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I would like to know more about "Anti Aliasing" & "Anisotropic Filtering"

Discussion in 'AMD / ATI' started by TechnicalFreak, Mar 22, 2008.

  1. Hi

    As the title say, I would like to learn/know more about Anti-Aliasing and also what is the difference between that and Adaptive Anti-Aliasing?

    And what's the difference between Anti-Aliasing and Anisotropic Filtering?

    Which one is best suitable for giving "eye candy" but not "hog" the system to much?

    I tried to find the answers on the net, but can't seem to find a simple answer.

    On both my systems I have the options for the above, I have never used them.
    The first system has a Radeon 9800SE card, the second system has a HD3870X2.

    Today however, I'm going to test first on the old system under BF1942 to feel the difference.
    And later tomorrow I shall test it on my new system..just don't know what game to test.

    Thankful for any replies given.

    Have a wonderful weekend and happy easter!
    10 Year Member at TPU
  2. imperialreign

    imperialreign New Member

    Jul 19, 2007
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    Sector ZZ₉ Plural Z Alpha
    good place to start: http://www.tweakguides.com/Graphics_1.html

    good description of AA/AF on page 11

    in general, AA will decrease overall performance quite a bit, as it reduces the jaggedness of lines. For the most part, increasing your screen resolution will work the same way, but won't typically have the same performance hit. AA works best with low screen resolutions.

    AF won't typically hit your performance too hard, depending on how fast the video card is, and how much memory the card has - AF in general increases the detail of textures at a distance. But, if you have your game settings to use high quality textures, AF can cripple a system with a card only stouting 256MB or less.

    ATI cards also have a bunch of optimizations that will allow for faster AA/AF without too much of a performance hit. If you have ATI Tray Tools or CCC installed, a lot of these settings can be changed. Use of the Temporal AA option, for example, might help you achieve a a x4 or x8 AA level, while only having in-game options set to x2.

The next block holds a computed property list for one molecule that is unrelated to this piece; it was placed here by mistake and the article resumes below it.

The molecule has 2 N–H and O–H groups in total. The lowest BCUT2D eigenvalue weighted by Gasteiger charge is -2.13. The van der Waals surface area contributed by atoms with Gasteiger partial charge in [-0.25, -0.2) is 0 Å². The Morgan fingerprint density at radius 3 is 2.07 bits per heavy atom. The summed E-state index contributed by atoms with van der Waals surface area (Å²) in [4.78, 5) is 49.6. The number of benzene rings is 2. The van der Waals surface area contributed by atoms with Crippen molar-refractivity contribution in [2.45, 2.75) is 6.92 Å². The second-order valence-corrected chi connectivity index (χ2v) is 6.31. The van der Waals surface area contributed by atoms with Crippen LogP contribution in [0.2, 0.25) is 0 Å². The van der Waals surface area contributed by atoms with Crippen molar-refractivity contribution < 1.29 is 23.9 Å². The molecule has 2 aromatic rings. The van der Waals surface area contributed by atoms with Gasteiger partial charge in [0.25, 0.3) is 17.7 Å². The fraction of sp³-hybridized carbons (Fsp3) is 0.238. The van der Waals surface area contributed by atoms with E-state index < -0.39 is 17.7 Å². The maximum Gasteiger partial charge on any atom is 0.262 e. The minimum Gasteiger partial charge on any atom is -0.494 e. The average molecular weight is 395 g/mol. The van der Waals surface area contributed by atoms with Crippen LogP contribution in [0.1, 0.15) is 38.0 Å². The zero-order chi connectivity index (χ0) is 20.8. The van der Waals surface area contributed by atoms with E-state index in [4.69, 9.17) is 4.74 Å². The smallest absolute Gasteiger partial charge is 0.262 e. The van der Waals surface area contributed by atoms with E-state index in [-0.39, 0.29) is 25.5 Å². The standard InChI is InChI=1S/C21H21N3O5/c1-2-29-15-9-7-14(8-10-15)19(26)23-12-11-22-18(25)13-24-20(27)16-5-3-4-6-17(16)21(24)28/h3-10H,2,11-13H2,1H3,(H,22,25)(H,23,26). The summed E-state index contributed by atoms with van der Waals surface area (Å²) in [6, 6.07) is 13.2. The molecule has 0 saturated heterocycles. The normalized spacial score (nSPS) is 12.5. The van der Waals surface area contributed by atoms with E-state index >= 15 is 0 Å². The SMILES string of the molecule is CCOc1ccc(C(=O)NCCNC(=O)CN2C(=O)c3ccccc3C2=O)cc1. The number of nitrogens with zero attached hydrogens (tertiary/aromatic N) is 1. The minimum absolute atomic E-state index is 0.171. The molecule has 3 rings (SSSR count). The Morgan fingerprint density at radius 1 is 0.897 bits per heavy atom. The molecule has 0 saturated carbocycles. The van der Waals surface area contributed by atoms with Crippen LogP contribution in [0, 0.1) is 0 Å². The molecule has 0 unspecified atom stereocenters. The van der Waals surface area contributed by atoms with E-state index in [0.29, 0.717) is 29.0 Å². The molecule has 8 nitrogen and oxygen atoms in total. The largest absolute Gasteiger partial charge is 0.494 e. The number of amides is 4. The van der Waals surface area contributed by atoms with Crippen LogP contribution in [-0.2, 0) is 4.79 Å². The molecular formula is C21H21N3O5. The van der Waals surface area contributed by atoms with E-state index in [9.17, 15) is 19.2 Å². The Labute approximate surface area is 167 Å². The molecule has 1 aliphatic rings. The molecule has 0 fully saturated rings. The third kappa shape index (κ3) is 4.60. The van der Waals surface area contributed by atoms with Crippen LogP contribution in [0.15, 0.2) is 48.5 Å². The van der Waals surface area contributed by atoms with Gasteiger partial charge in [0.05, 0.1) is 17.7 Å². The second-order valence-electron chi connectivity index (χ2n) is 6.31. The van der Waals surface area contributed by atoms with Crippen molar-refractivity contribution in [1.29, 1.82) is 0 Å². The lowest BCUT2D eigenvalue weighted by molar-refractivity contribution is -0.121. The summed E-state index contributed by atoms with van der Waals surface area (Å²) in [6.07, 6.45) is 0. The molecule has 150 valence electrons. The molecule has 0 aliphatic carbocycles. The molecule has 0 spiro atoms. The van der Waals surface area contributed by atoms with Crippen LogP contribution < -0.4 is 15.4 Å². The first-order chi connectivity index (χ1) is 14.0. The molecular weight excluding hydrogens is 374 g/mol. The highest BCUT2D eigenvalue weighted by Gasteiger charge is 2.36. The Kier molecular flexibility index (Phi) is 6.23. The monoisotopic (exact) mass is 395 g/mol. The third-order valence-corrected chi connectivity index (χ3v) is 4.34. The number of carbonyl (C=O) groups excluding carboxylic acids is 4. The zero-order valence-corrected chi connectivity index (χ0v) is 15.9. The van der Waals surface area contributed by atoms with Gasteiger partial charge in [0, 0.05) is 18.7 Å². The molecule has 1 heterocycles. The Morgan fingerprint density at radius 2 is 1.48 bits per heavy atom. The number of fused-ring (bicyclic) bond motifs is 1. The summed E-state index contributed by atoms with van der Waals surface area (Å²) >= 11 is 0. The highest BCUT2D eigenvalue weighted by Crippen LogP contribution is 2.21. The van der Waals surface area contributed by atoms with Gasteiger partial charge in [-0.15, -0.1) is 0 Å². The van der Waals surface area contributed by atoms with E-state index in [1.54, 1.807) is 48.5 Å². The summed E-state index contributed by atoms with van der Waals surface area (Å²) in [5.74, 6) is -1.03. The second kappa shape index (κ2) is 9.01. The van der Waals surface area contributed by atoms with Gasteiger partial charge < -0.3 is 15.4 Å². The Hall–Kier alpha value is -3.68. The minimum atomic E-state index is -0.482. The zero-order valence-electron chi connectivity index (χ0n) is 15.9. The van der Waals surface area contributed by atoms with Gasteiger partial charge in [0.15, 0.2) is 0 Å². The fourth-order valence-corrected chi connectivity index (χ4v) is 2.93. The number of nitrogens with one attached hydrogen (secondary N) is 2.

Last edited: Mar 22, 2008
  3. ShadowFold

    ShadowFold New Member

    Dec 23, 2007
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    Well Anti Aliasing just smooths out the jagged edges on like the side of buildings and charecters while Anisotropic Filtering makes textures that are farther away less blurry. I cant tell the difference past 8x ASF but 16x is nice.
  4. ktr


    Apr 7, 2006
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    AF tends to hog a bit more resouces then AA, but the objective is to balance quality to performance. One thing for sure is that AA and AF loves memory on Gcards, more memory the better (at least 512mb).
    10 Year Member at TPU
  5. W1zzard

    W1zzard Administrator Staff Member

    May 14, 2004
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    wikipedia has good articles
    10 Year Member at TPU
  6. EastCoasthandle

    EastCoasthandle New Member

    Apr 21, 2005
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    This is a good article to start with. You can read more here
    10 Year Member at TPU
  7. trog100

    Dec 18, 2005
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    AA when it first arrived was to reduce jaggies at lower resolutions.. the theory being higher resolutions could not be run.. we are talking 640 x 480 as opposed to say 800 x 600.. back then jaggies were really jaggies.. he he

    the problem was.. it never worked cos the performance hit was the same as going to a higher resolution.. it seems ten years later it still dosnt f-cking work.. he he he

    10 Year Member at TPU
  8. So much information... This will take me some time to read.

    Thanks everyone.
    10 Year Member at TPU

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